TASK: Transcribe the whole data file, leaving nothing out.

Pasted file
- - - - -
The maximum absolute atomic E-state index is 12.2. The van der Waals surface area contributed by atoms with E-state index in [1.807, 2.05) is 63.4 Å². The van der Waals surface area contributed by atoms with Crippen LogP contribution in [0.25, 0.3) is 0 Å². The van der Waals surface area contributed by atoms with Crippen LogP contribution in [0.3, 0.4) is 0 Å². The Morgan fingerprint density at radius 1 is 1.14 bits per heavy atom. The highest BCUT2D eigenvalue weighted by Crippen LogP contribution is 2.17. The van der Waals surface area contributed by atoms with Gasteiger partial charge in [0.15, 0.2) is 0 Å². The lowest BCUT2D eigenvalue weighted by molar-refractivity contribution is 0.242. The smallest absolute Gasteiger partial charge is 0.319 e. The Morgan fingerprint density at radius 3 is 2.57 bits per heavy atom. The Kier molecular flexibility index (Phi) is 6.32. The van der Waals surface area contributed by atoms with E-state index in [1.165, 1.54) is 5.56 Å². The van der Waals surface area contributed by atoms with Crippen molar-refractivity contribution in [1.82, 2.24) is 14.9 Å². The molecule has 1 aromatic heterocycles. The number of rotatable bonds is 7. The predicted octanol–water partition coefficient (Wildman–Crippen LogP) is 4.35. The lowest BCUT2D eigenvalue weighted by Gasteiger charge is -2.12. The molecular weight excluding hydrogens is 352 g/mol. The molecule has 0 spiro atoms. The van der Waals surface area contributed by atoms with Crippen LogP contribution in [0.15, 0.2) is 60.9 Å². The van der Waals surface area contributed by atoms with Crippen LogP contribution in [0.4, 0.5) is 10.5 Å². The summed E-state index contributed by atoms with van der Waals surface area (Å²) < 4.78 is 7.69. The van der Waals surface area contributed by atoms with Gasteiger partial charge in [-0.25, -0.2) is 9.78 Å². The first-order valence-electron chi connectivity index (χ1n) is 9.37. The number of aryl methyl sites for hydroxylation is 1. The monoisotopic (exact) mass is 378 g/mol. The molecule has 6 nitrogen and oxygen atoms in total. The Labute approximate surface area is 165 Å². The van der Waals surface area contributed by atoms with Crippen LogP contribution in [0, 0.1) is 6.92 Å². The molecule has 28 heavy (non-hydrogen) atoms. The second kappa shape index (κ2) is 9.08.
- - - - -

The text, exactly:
The maximum absolute atomic E-state index is 12.2. The van der Waals surface area contributed by atoms with E-state index in [1.807, 2.05) is 63.4 Å². The van der Waals surface area contributed by atoms with Crippen LogP contribution in [0.25, 0.3) is 0 Å². The van der Waals surface area contributed by atoms with Crippen LogP contribution in [0.3, 0.4) is 0 Å². The Morgan fingerprint density at radius 1 is 1.14 bits per heavy atom. The highest BCUT2D eigenvalue weighted by Crippen LogP contribution is 2.17. The van der Waals surface area contributed by atoms with Gasteiger partial charge in [0.15, 0.2) is 0 Å². The lowest BCUT2D eigenvalue weighted by molar-refractivity contribution is 0.242. The smallest absolute Gasteiger partial charge is 0.319 e. The Morgan fingerprint density at radius 3 is 2.57 bits per heavy atom. The Kier molecular flexibility index (Phi) is 6.32. The van der Waals surface area contributed by atoms with E-state index in [1.165, 1.54) is 5.56 Å². The van der Waals surface area contributed by atoms with Crippen molar-refractivity contribution in [1.82, 2.24) is 14.9 Å². The molecule has 1 aromatic heterocycles. The number of rotatable bonds is 7. The predicted octanol–water partition coefficient (Wildman–Crippen LogP) is 4.35. The lowest BCUT2D eigenvalue weighted by Gasteiger charge is -2.12. The molecular weight excluding hydrogens is 352 g/mol. The molecule has 0 spiro atoms. The van der Waals surface area contributed by atoms with Crippen LogP contribution in [0.15, 0.2) is 60.9 Å². The van der Waals surface area contributed by atoms with Crippen LogP contribution in [0.4, 0.5) is 10.5 Å². The summed E-state index contributed by atoms with van der Waals surface area (Å²) < 4.78 is 7.69. The van der Waals surface area contributed by atoms with Gasteiger partial charge in [-0.25, -0.2) is 9.78 Å². The first-order valence-electron chi connectivity index (χ1n) is 9.37. The number of aryl methyl sites for hydroxylation is 1. The monoisotopic (exact) mass is 378 g/mol. The molecule has 6 nitrogen and oxygen atoms in total. The Labute approximate surface area is 165 Å². The van der Waals surface area contributed by atoms with Crippen LogP contribution in [0, 0.1) is 6.92 Å². The molecule has 28 heavy (non-hydrogen) atoms. The second kappa shape index (κ2) is 9.08.